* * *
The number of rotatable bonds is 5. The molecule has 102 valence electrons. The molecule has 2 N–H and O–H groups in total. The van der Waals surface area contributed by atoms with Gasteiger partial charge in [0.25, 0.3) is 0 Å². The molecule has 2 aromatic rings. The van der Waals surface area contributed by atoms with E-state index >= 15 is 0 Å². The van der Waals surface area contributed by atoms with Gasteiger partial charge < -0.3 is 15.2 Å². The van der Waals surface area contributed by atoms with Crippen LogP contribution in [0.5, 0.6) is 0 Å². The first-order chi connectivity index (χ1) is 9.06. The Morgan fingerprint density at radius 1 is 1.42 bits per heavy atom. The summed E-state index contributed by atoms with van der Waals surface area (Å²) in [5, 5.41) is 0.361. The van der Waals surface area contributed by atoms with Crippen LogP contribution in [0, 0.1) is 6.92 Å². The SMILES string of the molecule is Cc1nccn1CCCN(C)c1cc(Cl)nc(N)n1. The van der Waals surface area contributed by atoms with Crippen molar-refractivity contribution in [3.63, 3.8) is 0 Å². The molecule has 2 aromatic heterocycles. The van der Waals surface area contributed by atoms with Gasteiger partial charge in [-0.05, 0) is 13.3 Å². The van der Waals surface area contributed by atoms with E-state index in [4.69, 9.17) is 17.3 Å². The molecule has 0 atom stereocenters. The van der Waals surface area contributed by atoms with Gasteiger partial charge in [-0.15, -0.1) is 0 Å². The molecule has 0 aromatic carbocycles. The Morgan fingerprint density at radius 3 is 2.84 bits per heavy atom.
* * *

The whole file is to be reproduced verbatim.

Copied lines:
The number of rotatable bonds is 5. The molecule has 102 valence electrons. The molecule has 2 N–H and O–H groups in total. The van der Waals surface area contributed by atoms with Gasteiger partial charge in [0.25, 0.3) is 0 Å². The molecule has 2 aromatic rings. The van der Waals surface area contributed by atoms with E-state index >= 15 is 0 Å². The van der Waals surface area contributed by atoms with Gasteiger partial charge < -0.3 is 15.2 Å². The van der Waals surface area contributed by atoms with Crippen LogP contribution in [0.5, 0.6) is 0 Å². The first-order chi connectivity index (χ1) is 9.06. The Morgan fingerprint density at radius 1 is 1.42 bits per heavy atom. The summed E-state index contributed by atoms with van der Waals surface area (Å²) in [5, 5.41) is 0.361. The van der Waals surface area contributed by atoms with Crippen LogP contribution in [0, 0.1) is 6.92 Å². The SMILES string of the molecule is Cc1nccn1CCCN(C)c1cc(Cl)nc(N)n1. The van der Waals surface area contributed by atoms with Crippen molar-refractivity contribution in [3.63, 3.8) is 0 Å². The molecule has 2 aromatic heterocycles. The van der Waals surface area contributed by atoms with Gasteiger partial charge in [-0.05, 0) is 13.3 Å². The van der Waals surface area contributed by atoms with E-state index in [4.69, 9.17) is 17.3 Å². The molecule has 0 atom stereocenters. The van der Waals surface area contributed by atoms with Gasteiger partial charge in [-0.15, -0.1) is 0 Å². The molecule has 0 aromatic carbocycles. The Morgan fingerprint density at radius 3 is 2.84 bits per heavy atom.